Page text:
South Africa 16.8.2018 07:58 pm

Zondo turns down DA request for witness access in State Capture inquiry

Deputy Chief Justice Raymond Zondo during a media briefing in which members of the Commission of Enquiry into Allegations of State Capture were introduced to the media at the offices of the Chief Justice in Midrand on 7 March 2018. Picture: Neil McCartney

Deputy Chief Justice Raymond Zondo during a media briefing in which members of the Commission of Enquiry into Allegations of State Capture were introduced to the media at the offices of the Chief Justice in Midrand on 7 March 2018. Picture: Neil McCartney

Zondo says the party could resubmit this particular request at a later stage.

Deputy Judge President Raymond Zondo – who is heading the commission of inquiry into state capture, corruption and fraud in the public sector – has declined the Democratic Alliance’s (DA) request for special access to witnesses in the upcoming probe.

Zondo made the announcement via an emailed statement on Thursday night.

He said that while much of what the DA had asked for was allowed in the normal workings of the commission, the party also wanted the right to examine witnesses, which he could not allow.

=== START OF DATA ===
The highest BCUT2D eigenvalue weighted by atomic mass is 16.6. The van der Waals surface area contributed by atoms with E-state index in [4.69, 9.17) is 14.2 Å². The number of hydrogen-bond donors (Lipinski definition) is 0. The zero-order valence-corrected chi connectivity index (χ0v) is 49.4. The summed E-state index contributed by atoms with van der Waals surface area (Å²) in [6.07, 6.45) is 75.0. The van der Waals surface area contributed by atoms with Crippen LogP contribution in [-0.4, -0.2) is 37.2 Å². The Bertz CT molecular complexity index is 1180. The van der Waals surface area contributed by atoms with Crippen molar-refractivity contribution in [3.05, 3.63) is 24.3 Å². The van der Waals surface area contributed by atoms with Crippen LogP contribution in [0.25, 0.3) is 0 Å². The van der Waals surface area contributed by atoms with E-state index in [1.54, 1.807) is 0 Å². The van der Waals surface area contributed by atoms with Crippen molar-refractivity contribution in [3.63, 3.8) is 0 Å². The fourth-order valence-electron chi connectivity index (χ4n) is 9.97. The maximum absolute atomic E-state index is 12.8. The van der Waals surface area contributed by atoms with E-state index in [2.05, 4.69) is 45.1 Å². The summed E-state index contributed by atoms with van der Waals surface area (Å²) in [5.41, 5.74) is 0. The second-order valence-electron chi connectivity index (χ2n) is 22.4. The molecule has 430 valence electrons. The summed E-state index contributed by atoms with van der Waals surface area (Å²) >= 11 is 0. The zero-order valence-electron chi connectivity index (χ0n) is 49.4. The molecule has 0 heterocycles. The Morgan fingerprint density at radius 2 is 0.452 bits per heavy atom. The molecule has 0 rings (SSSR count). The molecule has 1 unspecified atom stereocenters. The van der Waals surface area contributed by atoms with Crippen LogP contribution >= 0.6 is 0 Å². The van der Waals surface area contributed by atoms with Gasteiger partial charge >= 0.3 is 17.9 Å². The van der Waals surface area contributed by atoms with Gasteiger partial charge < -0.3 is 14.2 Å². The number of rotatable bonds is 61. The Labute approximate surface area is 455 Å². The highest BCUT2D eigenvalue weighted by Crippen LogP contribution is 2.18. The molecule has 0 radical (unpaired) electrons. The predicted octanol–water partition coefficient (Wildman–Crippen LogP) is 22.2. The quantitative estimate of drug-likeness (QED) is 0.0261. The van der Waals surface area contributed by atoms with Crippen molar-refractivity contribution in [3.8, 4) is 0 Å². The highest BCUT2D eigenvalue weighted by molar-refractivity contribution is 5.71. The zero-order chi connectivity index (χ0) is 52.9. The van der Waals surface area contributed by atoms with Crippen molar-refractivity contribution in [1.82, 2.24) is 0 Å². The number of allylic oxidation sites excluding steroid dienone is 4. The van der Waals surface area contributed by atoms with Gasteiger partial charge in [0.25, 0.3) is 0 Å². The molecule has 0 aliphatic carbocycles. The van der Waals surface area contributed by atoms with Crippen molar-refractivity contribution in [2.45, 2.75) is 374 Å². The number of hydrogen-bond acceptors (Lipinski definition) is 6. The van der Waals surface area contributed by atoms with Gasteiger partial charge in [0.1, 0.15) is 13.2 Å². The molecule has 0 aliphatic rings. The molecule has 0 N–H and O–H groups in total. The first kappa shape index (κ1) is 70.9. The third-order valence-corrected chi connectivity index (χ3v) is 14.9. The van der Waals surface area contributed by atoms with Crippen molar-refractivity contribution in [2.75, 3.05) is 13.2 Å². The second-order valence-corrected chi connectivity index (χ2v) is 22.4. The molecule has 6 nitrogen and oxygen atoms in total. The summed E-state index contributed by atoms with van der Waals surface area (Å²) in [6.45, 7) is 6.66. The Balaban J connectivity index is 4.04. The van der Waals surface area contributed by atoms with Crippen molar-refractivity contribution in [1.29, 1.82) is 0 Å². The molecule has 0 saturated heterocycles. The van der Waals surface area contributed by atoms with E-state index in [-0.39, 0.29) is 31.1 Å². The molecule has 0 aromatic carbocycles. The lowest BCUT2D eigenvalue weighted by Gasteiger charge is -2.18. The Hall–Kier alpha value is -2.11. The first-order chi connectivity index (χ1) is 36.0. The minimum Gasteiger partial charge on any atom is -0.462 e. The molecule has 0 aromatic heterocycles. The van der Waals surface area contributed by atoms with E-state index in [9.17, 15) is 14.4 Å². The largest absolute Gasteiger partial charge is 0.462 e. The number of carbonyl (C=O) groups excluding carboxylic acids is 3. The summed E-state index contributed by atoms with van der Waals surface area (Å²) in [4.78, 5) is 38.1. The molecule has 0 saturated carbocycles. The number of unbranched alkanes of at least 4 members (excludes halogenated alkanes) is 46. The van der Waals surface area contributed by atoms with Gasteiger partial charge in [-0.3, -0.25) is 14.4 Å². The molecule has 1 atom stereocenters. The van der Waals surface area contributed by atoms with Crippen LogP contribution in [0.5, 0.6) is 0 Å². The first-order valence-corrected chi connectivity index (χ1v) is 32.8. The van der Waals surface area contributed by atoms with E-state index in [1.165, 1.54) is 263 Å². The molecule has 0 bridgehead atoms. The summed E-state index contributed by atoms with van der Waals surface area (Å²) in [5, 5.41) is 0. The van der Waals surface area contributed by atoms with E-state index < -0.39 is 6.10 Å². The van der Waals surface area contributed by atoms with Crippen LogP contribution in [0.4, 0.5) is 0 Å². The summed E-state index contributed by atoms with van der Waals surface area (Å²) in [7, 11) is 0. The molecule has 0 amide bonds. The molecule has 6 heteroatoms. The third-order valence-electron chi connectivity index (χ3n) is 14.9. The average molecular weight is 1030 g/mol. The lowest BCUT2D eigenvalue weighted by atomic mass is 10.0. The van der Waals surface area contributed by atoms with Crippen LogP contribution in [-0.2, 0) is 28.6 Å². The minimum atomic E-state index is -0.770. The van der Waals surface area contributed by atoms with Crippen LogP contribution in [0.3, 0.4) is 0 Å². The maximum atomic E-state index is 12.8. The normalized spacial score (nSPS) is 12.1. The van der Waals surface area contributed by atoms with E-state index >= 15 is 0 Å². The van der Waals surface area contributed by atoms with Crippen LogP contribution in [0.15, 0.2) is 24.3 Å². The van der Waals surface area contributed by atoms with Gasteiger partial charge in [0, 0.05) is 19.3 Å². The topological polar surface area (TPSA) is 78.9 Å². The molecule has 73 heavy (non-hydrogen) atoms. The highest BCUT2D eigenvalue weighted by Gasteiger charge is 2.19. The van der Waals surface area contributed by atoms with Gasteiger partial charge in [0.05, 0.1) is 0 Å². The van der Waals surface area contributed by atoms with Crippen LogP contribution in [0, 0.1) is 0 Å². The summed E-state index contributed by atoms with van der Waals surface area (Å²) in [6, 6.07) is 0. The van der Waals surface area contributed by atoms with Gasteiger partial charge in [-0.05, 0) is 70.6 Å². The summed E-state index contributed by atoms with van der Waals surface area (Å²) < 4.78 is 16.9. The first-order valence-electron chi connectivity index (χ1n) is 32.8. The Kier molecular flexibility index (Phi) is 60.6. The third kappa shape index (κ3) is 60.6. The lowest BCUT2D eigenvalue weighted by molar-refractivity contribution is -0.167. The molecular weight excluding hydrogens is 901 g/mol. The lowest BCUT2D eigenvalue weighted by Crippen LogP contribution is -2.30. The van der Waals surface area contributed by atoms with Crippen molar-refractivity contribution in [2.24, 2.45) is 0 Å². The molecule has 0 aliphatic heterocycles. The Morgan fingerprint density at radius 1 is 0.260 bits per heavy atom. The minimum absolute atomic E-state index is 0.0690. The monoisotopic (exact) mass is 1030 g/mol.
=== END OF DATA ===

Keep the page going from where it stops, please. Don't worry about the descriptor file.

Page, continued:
“The DA’s request that it be granted the right to examine witnesses giving evidence before the Commission is dismissed,” said Zondo.

He said the party’s request to make written and oral arguments at the conclusion of the commission had been denied, for now, but that they could resubmit this particular request at a later stage.

The DA had argued that because they were one of the complainants to the Office of the Public Protector in the State of Capture Report, released in November 2016, and that had former President Jacob Zuma brought a review application before a high court of the report, they would have been an interested party. They should thus have the right to examine witnesses at the commission, they said.

But Zondo said just because the DA lodged a complaint with the Public Protector did not give them the right to interview witnesses.

“The commission has a legal team whose job includes interviewing potential witnesses, taking statements from them and presenting them to the commission as witnesses. There is no reason why the DA should not rely on the commission’s legal team.”

He said unlike a civil litigation, there were no disputing parties; rather, the commission was an inquiry into “certain allegations”.

“Like any member of the public, the DA may request the commission to call a witness or witnesses. If the commission’s legal team decides not to present that witness or witnesses before the commission and the DA is aggrieved by that decision, it may apply to the chairperson of the commission for his decision on that request,” said Zondo.

The commission is expected to begin on August 20.

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